The Sweet Aspirations of a Fig Tree
The fig tree is one of the first plants to be cultivated by humans and one of the most rewarding with incredible high yields of sweet edible fruit year after year.
One of the best things about having your own piece of land in Italy, is the chance to grown exotic fruits like almonds, pomegranates, lemons and of course fig trees. For a Scandinavian used to apples and pears this comes close the romantic vision of Paradise.
In south Italy self-sown fig trees grow on every bare patch of dry red earth. You see them on motorway shoulders, in heaps of garbage and among the stony rubble of ancient muretti a secco. Figs are everywhere. And I can’t help being impressed by their insatiable desire to reach up, grow and achieve greatness in numbers and measured by the size of their leaves. Charles Dickens had a point, when he said:
“Train up a fig tree in the way it should go, and when you are old sit under the shade of it.”
One of the Exquisite Pleasures of the Mediterranean
In spring all branches on a naked fig tree point upwards ending in bright green dots that turn out to be perfectly shaped leaves that are just about big enough to serve as a Lego doll bikini. The tininess does not last. For every blink of an eye, the leaves seem to grow, and after a few days fruits can be spotted. Like the branches and the leaves, fig fruits point upwards until they ripen and become soft and heavy with juices that weigh them down. For some types of figs this happens in June, and then the birds will be ready and waiting, leaving only empty shells behind. Summer figs are hard to get by, unless you get up at the break of dawn.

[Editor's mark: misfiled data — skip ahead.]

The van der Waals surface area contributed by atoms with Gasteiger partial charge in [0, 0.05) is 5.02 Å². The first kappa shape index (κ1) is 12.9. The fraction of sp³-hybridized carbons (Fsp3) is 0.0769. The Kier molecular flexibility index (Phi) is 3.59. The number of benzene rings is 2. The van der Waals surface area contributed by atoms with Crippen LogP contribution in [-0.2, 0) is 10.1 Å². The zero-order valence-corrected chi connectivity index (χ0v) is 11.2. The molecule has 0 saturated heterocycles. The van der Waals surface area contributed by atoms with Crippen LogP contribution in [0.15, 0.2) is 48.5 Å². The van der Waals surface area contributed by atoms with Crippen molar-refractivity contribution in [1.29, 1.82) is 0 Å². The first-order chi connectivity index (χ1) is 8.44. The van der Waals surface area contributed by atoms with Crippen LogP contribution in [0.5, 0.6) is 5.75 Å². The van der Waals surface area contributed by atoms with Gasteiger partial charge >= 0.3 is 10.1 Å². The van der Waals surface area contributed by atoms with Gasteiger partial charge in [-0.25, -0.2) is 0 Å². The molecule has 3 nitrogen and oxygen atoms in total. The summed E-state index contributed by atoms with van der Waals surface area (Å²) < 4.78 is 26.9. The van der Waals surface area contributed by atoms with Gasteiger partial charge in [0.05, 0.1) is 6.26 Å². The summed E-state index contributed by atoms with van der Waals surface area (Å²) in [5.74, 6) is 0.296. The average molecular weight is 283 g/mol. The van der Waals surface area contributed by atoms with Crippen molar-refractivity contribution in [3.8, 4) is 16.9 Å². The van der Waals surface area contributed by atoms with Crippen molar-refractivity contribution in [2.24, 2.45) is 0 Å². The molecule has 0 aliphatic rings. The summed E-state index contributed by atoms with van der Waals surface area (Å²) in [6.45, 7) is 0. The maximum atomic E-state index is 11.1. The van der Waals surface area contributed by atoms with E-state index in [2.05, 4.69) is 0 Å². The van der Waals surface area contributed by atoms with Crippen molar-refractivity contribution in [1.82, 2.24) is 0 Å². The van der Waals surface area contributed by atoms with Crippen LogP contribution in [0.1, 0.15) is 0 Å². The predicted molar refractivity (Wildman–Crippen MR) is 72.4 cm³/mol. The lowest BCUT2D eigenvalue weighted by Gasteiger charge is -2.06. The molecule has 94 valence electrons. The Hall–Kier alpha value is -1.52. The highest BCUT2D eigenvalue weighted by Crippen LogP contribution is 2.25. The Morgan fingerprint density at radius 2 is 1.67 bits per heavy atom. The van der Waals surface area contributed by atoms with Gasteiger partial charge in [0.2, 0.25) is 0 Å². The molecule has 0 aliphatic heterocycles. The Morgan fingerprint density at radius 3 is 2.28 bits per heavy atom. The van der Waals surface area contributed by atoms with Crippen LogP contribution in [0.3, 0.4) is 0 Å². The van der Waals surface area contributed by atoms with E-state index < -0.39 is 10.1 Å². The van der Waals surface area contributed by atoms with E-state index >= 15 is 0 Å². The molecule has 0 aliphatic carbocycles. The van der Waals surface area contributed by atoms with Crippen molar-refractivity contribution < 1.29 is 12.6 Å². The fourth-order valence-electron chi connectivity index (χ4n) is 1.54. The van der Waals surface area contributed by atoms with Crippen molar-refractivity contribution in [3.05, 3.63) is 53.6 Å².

“To eat figs off the tree in the very early morning, when they have been barely touched by the sun, is one of the exquisite pleasures of the Mediterranean.” Cookbook author Elizabeth David wrote in ‘
Take Your Pick
If you can’t compete with the early birds, you will have another chance in September and October unless all the fruits have been sacrificed in a prolonged draught. Fig trees tackle hot periods without rain by turning their leaves into upward pointing cups ready to catch every drop of dew that may fall. As a last resort the tree may have to let go of the fruit, but this is very unusual. In the late summer you are up to your knees in windfalls and beneath each fig tree there is a fragrant jam of sweet slippery fruit. But never mind the waste, as long as you have enjoyed a fig or two.
Otherwise you could end up like Sylvia Plath in the ‘Bell Jar’:
“I saw my life branching out before me like the green fig tree in the story. From the tip of every branch, like a fat purple fig, a wonderful future beckoned and winked. One fig was a husband and a happy home and children, and another fig was a famous poet and another fig was a brilliant professor, and another fig was Ee Gee, the amazing editor, and another fig was Europe and Africa and South America, and another fig was Constantin and Socrates and Attila and a pack of other lovers with queer names and offbeat professions, and another fig was an Olympic lady crew champion, and beyond and above these figs were many more figs I couldn’t quite make out. I saw myself sitting in the crotch of this fig tree, starving to death, just because I couldn’t make up my mind which of the figs I would choose. I wanted each and every one of them, but choosing one meant losing all the rest, and, as I sat there, unable to decide, the figs began to wrinkle and go black, and, one by one, they plopped to the ground at my feet.”